On the deck this morning looking out to sea, I contemplate that 70% of the earth’s surface is covered by ocean and yet we have only explored about 5% of it. It’s easy, out here, in this vastness to see how that is possible. I think about trying to describe our water situation to you and the famous lines from the Rime of the Ancient Mariner come into my head…”Water, water everywhere nor any a drop to drink.”
Since the beginning of the trip we have been aware that we have to preserve water. Playing Around has two 150 litre tanks and we have 50 x 2 litres bottles on board. Unlike lots of boats we do not have a water maker on board or any other luxuries for that matter but more about that later. There is no water to waste and there is definitely no water for washing or cleaning, that is all done in salt water. We are rationed to 2 litres a day for personal use. It’s getting hot so I drink all of this and keep a splash for brushing my teeth. We wash and rinse our dishes in salt water.
We wash ourselves with sea water by sitting on the back platform, clipping on to the transome and pouring sea water over ourselves with a collapsible bucket. The water is relatively cool and the first bucket makes me feel more alive than ever. The transom is not wide and occasionally a wave rushes over the back. I ask my watch partner to keep an eye out for any fins that appear off the back of the boat. I have a momentary panic when my mind flashes to a Jaws like vision of an open mouth full of razor sharp teeth finding me as an easy catch of the day. The Jaws soundtrack is now in my head as I quickly wash. This is one of the reasons that we would not swim off the back… there are sharks out here!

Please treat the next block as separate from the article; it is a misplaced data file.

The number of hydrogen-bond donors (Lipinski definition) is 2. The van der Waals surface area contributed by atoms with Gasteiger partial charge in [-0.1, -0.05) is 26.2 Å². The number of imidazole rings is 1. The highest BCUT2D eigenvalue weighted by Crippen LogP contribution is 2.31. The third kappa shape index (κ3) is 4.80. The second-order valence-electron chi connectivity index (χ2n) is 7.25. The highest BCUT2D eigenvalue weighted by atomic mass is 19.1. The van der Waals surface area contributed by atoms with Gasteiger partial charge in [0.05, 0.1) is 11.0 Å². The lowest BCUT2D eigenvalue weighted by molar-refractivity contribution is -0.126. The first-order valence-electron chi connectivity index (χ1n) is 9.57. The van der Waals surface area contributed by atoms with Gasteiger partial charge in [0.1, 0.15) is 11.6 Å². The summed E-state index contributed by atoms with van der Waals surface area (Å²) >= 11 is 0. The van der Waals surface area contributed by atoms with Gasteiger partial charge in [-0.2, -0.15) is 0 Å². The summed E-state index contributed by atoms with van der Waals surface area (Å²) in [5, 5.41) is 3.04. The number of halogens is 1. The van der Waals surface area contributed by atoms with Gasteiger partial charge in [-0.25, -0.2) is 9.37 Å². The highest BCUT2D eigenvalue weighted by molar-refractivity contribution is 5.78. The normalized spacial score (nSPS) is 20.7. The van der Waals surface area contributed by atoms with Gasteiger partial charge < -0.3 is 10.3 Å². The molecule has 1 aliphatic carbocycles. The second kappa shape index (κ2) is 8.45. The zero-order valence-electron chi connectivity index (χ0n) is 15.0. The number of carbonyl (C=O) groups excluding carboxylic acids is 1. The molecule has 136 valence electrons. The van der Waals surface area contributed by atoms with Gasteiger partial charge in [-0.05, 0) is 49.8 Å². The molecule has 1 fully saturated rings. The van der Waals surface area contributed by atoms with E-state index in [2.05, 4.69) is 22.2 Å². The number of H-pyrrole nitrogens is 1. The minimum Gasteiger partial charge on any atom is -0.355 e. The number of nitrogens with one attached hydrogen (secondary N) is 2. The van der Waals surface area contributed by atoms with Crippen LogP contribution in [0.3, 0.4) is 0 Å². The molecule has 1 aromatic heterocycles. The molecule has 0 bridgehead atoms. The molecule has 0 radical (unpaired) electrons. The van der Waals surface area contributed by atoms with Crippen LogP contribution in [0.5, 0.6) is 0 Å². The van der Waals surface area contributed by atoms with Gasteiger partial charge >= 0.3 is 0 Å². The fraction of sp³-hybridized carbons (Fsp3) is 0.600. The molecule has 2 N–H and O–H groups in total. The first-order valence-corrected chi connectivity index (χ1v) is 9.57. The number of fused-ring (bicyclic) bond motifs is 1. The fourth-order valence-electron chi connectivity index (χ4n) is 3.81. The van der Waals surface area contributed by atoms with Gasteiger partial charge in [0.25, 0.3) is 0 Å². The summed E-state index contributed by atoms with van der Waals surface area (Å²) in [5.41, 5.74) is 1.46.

Close to half way we do an inventory of the remaining water on board and the amount left tells us we still have to conserve and the daily ration will continue. There will be no fresh water showers on this trip. I think about the crews on the big cats, having daily fresh water showers and perhaps even washing their clothes in an on board washing machine and I tell myself, that is not really sailing. I quite enjoy sitting on the transom to splash down as we fly along at 8 knots.
By now everything is slightly salt encrusted and it is hard to get rid of the sticky feeling that salt leaves. My hair is a thick mat woven together by salt crystals, a hairbrush would be futile. I realize that I may have dreadlocks by the time we get to St Lucia and imagine I will be in good company there
We talk about what we each want to do when we first arrive back on land and the top of everyone’s list is a fresh shower.